the duties of state.
- Prefer God always, fleeing distraction, within duty
- Communial charismatic participation to the SBPCLC
discretely sharing the responsibilities
and workload together: organization, progression, development
and well-being of the community; study groups, technical help,
meetings, translations, research, documentation, redaction,
proof reading, reports, accounting, legal research,
visitations, direction and sacred listening, moderators, board
membership; participation to the forums,
groups meetings and video conferencing and
regular small group contacts.
- Silence (for prayer, mediation, lectio divina) in a
place of solitude if possible.
The preference for the ambiance of solitude, the absence
of any disturbing noise and of worldly desires and images,
the quiet and calm attention of the mind to God, within
our duty of state, helped by prayer and leisurely reading, flow
into that "quies" or "rest" of the soul in God. A simple and
joyful state of rest, full of God, that leads to feel, in some
way, the beauty of eternal life, in all.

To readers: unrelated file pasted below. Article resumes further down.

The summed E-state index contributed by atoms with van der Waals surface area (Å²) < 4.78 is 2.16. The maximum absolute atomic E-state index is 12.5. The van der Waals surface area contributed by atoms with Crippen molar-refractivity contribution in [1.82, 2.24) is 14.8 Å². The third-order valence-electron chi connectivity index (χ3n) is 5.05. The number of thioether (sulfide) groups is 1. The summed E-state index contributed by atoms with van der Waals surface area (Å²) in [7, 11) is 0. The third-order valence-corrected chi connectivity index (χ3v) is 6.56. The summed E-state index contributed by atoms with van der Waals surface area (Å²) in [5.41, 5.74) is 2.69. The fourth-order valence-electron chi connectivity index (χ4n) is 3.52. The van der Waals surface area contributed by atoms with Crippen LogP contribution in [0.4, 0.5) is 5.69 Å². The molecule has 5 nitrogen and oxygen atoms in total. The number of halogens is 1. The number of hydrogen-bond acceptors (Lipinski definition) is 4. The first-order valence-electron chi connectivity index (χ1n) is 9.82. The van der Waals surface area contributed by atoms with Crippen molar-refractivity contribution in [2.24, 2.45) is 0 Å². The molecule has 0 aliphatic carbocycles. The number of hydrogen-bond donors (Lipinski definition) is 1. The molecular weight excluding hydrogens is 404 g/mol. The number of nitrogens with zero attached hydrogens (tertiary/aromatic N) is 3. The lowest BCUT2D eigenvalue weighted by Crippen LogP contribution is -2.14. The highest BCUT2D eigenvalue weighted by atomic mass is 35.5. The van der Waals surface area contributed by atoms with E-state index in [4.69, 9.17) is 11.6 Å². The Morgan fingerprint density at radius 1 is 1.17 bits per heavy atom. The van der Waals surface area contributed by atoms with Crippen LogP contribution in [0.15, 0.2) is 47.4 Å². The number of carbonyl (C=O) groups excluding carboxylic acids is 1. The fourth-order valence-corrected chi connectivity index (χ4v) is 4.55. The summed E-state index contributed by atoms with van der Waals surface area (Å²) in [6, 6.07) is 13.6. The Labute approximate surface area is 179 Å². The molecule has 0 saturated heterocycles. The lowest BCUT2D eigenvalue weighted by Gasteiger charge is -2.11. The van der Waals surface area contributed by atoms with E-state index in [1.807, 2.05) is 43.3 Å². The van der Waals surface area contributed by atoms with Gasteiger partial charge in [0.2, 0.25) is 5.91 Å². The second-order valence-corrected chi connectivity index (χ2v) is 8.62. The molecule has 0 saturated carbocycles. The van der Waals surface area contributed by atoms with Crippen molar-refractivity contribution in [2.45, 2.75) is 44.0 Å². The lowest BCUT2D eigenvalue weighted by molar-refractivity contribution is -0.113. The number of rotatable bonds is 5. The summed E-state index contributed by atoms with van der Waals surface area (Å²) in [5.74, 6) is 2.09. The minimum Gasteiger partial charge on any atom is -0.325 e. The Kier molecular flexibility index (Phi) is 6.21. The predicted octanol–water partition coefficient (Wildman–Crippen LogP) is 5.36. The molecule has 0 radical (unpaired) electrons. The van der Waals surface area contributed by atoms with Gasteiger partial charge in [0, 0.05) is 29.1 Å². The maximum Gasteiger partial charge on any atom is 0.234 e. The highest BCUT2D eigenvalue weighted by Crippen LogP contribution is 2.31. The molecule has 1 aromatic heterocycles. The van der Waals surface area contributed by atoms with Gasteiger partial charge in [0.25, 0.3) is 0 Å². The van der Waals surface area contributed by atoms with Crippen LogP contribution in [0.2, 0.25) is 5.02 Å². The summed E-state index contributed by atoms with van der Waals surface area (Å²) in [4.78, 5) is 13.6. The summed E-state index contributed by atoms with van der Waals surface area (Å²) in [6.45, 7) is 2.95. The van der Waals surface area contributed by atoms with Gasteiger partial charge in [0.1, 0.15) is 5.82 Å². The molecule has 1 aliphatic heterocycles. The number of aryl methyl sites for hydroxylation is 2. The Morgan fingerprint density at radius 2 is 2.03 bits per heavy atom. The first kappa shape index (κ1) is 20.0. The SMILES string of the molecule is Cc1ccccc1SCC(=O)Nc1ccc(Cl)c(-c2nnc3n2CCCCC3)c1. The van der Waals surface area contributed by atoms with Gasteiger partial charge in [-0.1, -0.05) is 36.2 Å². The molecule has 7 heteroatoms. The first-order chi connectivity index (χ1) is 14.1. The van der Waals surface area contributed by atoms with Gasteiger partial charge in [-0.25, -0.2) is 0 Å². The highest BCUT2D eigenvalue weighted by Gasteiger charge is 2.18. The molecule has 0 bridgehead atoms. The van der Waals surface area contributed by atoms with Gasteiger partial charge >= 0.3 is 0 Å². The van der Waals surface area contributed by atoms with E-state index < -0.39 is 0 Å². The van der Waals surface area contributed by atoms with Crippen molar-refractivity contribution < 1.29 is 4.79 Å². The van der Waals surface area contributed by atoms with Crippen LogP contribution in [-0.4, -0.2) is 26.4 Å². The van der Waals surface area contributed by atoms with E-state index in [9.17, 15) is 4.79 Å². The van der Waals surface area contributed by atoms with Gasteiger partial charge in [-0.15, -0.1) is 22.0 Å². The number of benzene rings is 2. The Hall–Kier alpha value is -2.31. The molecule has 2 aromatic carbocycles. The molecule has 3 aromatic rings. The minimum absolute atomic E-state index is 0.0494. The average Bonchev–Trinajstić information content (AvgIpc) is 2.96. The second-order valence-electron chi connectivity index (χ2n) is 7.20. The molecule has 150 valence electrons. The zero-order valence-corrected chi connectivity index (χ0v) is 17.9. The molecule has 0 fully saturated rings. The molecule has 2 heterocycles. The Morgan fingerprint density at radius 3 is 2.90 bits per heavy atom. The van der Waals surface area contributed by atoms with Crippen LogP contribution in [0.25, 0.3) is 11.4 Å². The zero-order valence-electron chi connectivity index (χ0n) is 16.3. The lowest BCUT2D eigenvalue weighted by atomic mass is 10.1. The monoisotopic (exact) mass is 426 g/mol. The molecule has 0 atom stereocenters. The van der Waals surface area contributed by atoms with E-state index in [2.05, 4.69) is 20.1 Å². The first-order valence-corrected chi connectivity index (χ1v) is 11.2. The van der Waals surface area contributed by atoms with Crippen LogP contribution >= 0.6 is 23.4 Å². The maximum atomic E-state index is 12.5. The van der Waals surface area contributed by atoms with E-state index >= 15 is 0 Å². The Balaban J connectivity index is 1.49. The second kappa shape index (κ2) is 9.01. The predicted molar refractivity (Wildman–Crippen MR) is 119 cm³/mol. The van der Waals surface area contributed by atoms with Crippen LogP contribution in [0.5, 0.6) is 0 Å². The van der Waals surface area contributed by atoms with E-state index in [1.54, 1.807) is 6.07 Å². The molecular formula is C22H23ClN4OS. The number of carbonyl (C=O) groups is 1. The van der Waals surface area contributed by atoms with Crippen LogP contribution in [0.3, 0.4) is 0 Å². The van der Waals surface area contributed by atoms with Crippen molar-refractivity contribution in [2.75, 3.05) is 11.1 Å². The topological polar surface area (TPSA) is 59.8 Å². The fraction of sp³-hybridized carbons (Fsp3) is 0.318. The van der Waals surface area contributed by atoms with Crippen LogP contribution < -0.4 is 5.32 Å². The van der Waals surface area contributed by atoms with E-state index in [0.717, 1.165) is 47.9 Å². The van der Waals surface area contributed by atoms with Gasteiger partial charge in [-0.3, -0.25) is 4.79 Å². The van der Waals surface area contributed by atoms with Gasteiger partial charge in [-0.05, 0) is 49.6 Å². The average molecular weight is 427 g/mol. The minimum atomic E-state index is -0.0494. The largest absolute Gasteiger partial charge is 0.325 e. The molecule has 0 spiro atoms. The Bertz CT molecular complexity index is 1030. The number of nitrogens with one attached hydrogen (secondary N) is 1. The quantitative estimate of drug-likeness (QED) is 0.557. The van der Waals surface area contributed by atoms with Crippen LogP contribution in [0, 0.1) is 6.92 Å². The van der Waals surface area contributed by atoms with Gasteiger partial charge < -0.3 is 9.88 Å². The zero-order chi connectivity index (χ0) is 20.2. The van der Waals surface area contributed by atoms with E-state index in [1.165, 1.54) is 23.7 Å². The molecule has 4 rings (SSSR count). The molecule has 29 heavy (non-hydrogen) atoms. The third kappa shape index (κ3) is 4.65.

- Customs: Just
as was at the beginning of the Order, the Carthusians
have continued to adjust their observances by customs,
admitting nothing that was first proven and sanctioned
by experience. The various adaptations have
also focused most often on very accessory details.
Carthusian life, completely remote from the outside
world, stands above contingencies and, broadly,
remains the same.
- Simplicity: The
most characteristic feature of the spiritual
physiognomy of Saint Bruno is simplicity,
understood in the sense of unity, and lack of
complication in the soul, loving only God. To an acute
degree, Saint Bruno felt the nostalgia of the divine;
he has traveled in this world, relieved of all that
clutters, going straight to the point, his only desire
fixed on God. The simplicity of his spiritual sight,
the unity of his life, his complete detachment, his
contempt of all earthly things, inspired Bruno's
funeral roller enrollment no.126 from the Monastery of
St. Vaast d'Arras: "Sic Pater, o Bruno, capis Unum
captus ab Uno " which could be translated: "Taken
by the One, o Father Bruno, now you are holding the
One". And the monk Gaubert of Saint Quentin in
Beauvais, said of Bruno that : "he was the only
man of his time who had renounced the world" (Title
- Prayer of the
- Recite an Ave Maria:
to be recited kneeling each time upon entering back to our "cell"
[apartment/office/oratory] from the outside "world" so to speak,
at a designated special place at the entry, where an icon or
statue of Mary is installed, has been blessed (by a priest)
eventually, and is venerated as the Mother of our cell/soul Life
The Carthusians customarily recite a silent, solitary, Ave
Maria, kneeling, in a room named the "Ave Maria", before
entering their cubiculum; uniting and consecrating all their